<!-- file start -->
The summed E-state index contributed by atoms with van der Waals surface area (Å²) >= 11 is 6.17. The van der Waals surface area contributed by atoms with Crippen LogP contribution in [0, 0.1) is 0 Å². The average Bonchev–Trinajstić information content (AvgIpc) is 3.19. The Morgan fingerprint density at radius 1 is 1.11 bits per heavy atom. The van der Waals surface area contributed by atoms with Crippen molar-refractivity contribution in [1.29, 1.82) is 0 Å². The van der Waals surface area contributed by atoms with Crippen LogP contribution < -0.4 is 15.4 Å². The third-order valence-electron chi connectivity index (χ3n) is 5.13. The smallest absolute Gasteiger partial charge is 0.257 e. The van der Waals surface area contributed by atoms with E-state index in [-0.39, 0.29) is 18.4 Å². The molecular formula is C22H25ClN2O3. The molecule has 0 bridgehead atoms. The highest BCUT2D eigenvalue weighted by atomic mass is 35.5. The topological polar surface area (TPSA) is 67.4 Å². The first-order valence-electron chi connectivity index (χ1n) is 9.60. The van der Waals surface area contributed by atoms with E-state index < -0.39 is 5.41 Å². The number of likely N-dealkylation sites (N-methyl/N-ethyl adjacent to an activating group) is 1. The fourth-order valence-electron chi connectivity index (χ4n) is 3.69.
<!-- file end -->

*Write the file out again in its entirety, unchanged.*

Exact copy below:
The summed E-state index contributed by atoms with van der Waals surface area (Å²) >= 11 is 6.17. The van der Waals surface area contributed by atoms with Crippen LogP contribution in [0, 0.1) is 0 Å². The average Bonchev–Trinajstić information content (AvgIpc) is 3.19. The Morgan fingerprint density at radius 1 is 1.11 bits per heavy atom. The van der Waals surface area contributed by atoms with Crippen molar-refractivity contribution in [1.29, 1.82) is 0 Å². The van der Waals surface area contributed by atoms with Crippen LogP contribution < -0.4 is 15.4 Å². The third-order valence-electron chi connectivity index (χ3n) is 5.13. The smallest absolute Gasteiger partial charge is 0.257 e. The van der Waals surface area contributed by atoms with E-state index in [-0.39, 0.29) is 18.4 Å². The molecular formula is C22H25ClN2O3. The molecule has 0 bridgehead atoms. The highest BCUT2D eigenvalue weighted by atomic mass is 35.5. The topological polar surface area (TPSA) is 67.4 Å². The first-order valence-electron chi connectivity index (χ1n) is 9.60. The van der Waals surface area contributed by atoms with E-state index < -0.39 is 5.41 Å². The number of likely N-dealkylation sites (N-methyl/N-ethyl adjacent to an activating group) is 1. The fourth-order valence-electron chi connectivity index (χ4n) is 3.69.